Conventional batch methods can be used for almost all drugs with satisfactory results. However, specific instances allow the use of more economical approaches. Using the methods of the instant invention, it is possible to administer many drugs in the form of water-soluble inclusion complexes and use a simpler, continuous production process.
Cyclodextrins are a group of compounds consisting of or derived from the three parent cyclodextrins: alpha- beta- and gamma-cyclodextrins. Parent cyclodextrins are often chemically derivatized to improve their properties. Examples of such derivatives include partial methyl, hydroxypropyl or sulfoalkyl ethers, or partial acetyl esters of parent cyclodextrins. Cyclodextrins have numerous uses based on their ability to solubilize chemicals through formation of complexes, which are of inclusion type and form spontaneously. Some cyclodextrins by themselves can form films, but are not gel forming agents.
Cyclodextrin complexes of drugs dissolve rapidly in water and, consequently, are especially well suited for administration of drugs that should be absorbed from the mouth cavity. Drugs absorbed from the mouth cavity directly enter blood circulation, whereas drugs absorbed from the rest of the gastrointestinal tract enter blood circulation only after passage through the liver, where many drugs are destroyed. This was exemplified by administration of cyclodextrin complexes of sex hormones in U.S. Pat. No. 4,596,795. Data in that patent showed that, when a hormone was absorbed from the mouth, it entered into blood circulation rapidly and efficiently, while when absorbed from the stomach, only a small amount slowly entered the blood stream. Drugs in appropriate carriers that are absorbed from the mouth have the potential to replace compositions for parenteral administration (i.e., injections) for use where rapid effects are required (e.g., migraine headaches). For desired absorption to occur effectively, it is critical that the cyclodextrin:drug inclusion complex be in direct contact with the oral mucosa; then, the drug (and not cyclodextrin) is absorbed. Furthermore, the drug is not swallowed and absorption occurs through the mucous membrane of mouth directly into the blood stream. For convenience, it is important that total time of administration is brief. In previous art (U.S. Pat. No. 4,596,795 and clinical studies based on this patent including C. A. Stuenkel et al., Journal of Clinical Endocrinology and Metabolism, 72, 1054-1059, 1991; E. Salehian et al., ibid, 80, 3567-3575, 1995; H. Fridriksdottir et al., Pharmazie, 51, 39-42, 1996) conventional tablets containing cyclodextrin complexes of sex hormones were used; that is, ingredients were in the form of powders.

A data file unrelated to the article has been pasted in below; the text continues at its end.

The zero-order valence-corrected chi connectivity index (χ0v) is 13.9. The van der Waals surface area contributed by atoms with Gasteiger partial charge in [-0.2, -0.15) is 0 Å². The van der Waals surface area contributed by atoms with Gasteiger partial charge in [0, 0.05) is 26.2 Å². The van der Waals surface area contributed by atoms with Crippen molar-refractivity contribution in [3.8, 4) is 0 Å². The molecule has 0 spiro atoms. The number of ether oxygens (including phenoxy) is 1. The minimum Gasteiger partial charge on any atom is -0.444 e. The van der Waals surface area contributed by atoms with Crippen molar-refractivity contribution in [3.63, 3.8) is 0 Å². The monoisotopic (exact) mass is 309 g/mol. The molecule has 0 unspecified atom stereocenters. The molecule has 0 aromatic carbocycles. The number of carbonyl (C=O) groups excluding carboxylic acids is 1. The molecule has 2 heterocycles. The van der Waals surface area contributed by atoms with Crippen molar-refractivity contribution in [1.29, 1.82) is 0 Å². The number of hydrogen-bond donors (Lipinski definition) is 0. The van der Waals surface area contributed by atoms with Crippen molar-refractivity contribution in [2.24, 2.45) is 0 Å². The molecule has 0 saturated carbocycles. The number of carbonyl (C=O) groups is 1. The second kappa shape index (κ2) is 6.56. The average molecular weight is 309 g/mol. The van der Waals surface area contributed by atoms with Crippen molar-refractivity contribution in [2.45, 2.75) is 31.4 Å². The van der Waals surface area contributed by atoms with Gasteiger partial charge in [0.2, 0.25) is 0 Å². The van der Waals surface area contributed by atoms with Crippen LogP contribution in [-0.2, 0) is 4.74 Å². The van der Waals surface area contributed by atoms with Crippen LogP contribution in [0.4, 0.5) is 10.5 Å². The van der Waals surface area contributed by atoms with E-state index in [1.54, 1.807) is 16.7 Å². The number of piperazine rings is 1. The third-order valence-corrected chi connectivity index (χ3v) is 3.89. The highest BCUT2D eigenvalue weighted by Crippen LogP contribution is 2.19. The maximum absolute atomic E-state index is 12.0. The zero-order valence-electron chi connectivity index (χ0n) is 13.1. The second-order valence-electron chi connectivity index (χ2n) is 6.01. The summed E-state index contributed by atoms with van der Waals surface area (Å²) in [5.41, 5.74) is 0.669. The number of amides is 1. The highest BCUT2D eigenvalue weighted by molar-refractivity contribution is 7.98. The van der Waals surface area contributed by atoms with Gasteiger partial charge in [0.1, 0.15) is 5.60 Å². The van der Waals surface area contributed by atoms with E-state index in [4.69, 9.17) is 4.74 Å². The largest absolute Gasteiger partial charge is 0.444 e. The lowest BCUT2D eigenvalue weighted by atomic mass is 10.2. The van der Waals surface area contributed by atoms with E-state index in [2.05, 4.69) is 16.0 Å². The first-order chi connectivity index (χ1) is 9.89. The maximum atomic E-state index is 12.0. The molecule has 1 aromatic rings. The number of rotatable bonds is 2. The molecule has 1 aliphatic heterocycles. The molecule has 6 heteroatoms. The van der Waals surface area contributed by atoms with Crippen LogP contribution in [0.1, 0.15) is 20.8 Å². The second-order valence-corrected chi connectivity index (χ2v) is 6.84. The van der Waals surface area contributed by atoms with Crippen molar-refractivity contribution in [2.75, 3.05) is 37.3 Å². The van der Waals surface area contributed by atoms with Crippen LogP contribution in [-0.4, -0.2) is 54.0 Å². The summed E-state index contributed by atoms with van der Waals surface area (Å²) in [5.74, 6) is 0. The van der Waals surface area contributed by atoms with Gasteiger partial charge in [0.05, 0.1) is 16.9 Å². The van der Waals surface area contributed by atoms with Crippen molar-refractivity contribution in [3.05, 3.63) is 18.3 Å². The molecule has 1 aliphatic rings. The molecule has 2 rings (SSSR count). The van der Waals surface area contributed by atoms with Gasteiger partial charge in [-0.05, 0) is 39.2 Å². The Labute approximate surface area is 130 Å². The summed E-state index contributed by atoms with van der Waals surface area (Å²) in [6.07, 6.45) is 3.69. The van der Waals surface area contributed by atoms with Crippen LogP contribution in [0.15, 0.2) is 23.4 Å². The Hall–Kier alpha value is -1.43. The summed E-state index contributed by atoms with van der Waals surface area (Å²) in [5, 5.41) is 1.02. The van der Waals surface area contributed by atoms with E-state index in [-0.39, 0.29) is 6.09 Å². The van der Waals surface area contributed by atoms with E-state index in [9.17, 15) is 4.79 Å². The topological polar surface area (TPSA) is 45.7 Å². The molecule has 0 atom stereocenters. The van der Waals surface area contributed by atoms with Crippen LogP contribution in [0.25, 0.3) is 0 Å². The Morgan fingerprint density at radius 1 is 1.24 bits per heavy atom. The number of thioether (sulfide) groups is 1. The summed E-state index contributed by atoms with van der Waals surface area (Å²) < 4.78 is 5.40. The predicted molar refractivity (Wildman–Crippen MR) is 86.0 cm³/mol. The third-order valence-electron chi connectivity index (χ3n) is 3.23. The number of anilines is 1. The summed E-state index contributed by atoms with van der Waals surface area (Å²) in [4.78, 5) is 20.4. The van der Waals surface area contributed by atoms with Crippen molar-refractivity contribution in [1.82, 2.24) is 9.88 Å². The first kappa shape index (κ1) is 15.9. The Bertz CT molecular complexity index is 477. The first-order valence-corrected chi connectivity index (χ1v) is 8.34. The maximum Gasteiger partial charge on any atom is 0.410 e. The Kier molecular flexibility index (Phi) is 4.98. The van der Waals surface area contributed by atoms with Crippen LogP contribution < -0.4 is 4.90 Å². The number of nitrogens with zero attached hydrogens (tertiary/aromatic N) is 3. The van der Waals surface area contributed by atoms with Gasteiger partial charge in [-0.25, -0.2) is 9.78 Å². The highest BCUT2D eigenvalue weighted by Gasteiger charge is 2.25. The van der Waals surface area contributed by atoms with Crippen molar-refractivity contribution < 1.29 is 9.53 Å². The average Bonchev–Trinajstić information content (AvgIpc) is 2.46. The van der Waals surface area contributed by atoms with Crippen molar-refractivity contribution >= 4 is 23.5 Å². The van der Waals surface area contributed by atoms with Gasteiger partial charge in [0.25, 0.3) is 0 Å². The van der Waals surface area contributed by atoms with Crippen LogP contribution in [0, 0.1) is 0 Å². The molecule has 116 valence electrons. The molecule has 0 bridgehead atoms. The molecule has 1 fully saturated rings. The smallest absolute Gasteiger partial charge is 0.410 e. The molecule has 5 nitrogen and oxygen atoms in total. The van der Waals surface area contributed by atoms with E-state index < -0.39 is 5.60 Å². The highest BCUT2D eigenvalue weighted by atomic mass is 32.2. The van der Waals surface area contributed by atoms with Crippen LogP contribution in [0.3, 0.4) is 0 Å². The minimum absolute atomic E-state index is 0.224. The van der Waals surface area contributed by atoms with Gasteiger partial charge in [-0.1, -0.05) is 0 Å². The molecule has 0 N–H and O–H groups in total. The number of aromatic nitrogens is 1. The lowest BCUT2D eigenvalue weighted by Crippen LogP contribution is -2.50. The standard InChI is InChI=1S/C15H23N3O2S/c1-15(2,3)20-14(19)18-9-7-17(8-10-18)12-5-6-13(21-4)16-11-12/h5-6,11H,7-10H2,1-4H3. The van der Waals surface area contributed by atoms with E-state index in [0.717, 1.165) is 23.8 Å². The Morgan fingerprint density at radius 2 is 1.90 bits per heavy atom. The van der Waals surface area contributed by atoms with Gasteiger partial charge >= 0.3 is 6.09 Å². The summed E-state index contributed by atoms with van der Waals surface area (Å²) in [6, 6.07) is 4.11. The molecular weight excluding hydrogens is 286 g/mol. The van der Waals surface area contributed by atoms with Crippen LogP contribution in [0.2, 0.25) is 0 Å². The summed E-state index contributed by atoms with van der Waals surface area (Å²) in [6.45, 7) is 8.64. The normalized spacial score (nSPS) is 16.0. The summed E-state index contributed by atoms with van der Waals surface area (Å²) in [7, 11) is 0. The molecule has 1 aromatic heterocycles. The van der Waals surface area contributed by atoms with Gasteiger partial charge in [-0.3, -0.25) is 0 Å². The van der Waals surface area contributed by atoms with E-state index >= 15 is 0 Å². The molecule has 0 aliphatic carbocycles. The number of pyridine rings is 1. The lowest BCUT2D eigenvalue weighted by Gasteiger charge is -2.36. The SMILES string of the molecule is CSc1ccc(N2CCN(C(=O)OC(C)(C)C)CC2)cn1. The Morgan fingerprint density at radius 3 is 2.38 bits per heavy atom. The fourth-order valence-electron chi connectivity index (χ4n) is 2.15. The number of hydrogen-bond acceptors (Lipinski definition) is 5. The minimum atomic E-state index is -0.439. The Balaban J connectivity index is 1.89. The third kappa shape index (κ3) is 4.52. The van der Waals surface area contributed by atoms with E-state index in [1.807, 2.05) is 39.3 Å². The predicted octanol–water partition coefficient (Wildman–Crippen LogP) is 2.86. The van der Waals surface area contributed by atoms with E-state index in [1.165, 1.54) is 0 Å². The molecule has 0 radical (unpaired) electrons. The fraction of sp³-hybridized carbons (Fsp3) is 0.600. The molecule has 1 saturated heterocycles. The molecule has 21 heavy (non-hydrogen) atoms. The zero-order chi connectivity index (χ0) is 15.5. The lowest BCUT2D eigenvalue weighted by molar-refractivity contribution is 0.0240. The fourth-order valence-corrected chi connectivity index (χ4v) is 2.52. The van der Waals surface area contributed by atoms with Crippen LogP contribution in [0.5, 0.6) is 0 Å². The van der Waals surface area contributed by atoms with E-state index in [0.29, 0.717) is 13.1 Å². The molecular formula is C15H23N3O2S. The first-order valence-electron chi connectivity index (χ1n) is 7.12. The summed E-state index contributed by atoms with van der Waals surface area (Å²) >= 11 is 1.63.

Regarding prior art, the following publications direct to solid dosage forms different from conventional tablets. Historical formulations predating tablets include medicated papers. These were blotting papers soaked in solution of a medicinal (e.g., iodine), dried, and used by pressing directly against the skin or mucosal surface. Medicated papers were in universal use at the beginning of the twentieth century (D. Hunter: Papermaking, Dover Publishers, Inc., 1974). Presently, other forms have almost completely replaced them.